Level Design‎ > ‎

Paths To Power

Elevation produces power positions on your map. The power position must not be so strong that a player cannot be dislodged from it – there should be several Paths to the power position, and each from a significantly different angle to permit flanking. So long as the players in the power position can be dislodged, camping in that position shouldn’t be a significant problem. However, it would be better to give them incentives to abandon the power position.

One form of incentive is a Pickup. If the Pickup is at the power position, then the incentive shifts significantly to remaining at and controlling the power position. But if the Pickup is down below, then there is the incentive to abandon the high ground. However, if the Pickup does not pose a serious threat to the player holding the high ground, then he might remain and use the Pickup as bait.

Another motivation to jump down is the thrill of the kill – that is, not allowing an adversary to escape; while the motivations to remain above are either to maintain the safety that the position offers, or the unwillingness to endure the effort to return to the top again.

To offer incentives to abandon the power position, the map must offer Paths (generally beginning with jumping down to the lower level) that allow for a quick engagement while his adversary is still vulnerable. This implies that once engaged, the player below can quickly find cover from above, but that the cover serves as a trap and doesn’t allow the player to go any further. The player above can then come down and finish off his adversary.
Not knowing if other enemies are nearby, the decision to jump down could be the wrong decision. This means that it would help your map to make it where he cannot determine on his own how close the other adversaries may be. This promotes team work by forcing the player above to rely upon team communication to make a more informed decision

Maintain Value

Power positions are valuable, so you don’t want to make them cheap. A player must earn the position and must continue to earn it to keep it. If a player jumps down, then they had to have had a good reason – there was some incentive drawing them down. It doesn’t matter what that incentive was, it had to be more valuable than the high ground because he chose it over the high ground. So there needs to be a cost involved – a penalty to pay.

To make the return back to the top instant via a teleport or a grav lift, the player loses nothing but is merely inconvenienced that he had to jump down at all. But by making the trek back to the top somewhat cumbersome or time consuming you make him weigh his risks and penalties to return first.[1]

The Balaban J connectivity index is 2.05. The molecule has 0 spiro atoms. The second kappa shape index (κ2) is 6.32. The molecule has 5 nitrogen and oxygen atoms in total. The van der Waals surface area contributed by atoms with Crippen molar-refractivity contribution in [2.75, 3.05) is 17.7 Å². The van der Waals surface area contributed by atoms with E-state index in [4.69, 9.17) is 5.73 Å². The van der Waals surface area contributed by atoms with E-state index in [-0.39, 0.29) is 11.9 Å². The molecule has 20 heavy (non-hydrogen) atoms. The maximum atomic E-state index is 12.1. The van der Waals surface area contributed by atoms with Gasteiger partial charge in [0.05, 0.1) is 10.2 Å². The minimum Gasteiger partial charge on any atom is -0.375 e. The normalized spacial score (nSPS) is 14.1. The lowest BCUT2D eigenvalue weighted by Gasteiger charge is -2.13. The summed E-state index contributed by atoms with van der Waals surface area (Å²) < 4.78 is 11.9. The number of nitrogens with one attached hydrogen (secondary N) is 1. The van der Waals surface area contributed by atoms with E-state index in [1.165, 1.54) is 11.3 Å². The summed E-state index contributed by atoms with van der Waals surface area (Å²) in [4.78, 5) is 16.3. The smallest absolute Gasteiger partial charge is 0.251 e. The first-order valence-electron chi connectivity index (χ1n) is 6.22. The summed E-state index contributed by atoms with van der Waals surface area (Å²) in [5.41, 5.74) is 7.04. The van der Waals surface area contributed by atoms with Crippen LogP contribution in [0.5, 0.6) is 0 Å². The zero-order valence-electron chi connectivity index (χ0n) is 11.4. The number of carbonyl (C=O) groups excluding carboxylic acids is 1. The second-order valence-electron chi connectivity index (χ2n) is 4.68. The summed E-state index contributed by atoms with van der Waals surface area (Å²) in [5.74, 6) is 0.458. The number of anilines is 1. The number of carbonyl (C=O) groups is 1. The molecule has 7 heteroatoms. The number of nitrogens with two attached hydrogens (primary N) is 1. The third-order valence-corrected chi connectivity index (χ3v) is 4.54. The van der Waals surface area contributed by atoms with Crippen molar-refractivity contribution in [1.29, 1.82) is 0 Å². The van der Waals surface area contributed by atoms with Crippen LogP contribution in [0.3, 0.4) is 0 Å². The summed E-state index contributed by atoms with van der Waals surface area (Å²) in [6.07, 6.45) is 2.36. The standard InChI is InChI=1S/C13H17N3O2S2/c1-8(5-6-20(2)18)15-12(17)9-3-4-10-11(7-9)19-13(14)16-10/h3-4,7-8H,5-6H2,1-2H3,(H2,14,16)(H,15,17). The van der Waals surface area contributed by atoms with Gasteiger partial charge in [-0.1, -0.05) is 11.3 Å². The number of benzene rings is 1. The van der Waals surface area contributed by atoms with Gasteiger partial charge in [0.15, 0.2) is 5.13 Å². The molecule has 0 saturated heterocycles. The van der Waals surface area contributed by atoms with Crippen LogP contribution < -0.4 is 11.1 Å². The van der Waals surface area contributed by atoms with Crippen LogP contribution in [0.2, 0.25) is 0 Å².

This is not to say that a grav lift or teleport cannot be used to move up to the high ground, but that it cannot be just a few steps from where the player jumps down. If using grav lifts or teleport to the high ground, make it time consuming to reach once down below.

On the one hand if you intentionally create a power position on your map, you want to make it effective over a significant portion of your map. You want it to provide sight lines to a substantial, if still a minority aggregate of your map. Since we are talking about forging for the playlists, it is unlikely that you want any one power position to be able to influence most of the map. Power positions that dominate most of the map are more descriptive of tournament style Arena maps than most of the playlist maps.

When I say you want it to be effective, I mean you want a player at the power position to influence movement at more than just a couple of locations here and there. You want the player to be able to impact overall Game Play by significantly retarding the movements of the other team.


Elevated positions typically are powerful and you generally want several opposing ingress Paths to it so that it cannot be too powerful where the player cannot be dislodged from it.

Offering incentives to come down from an elevated position can make a map more interesting, because the player holding the position can be torn in deciding what to do.

Don’t make power positions cheap, but make a player work to return to the power position if they abandon it.

While a power position should never dominate the entire map, it should have a greater than average influence over the movement of adversaries.

[1] Katastrophe @ Team Beyond Forum Discussion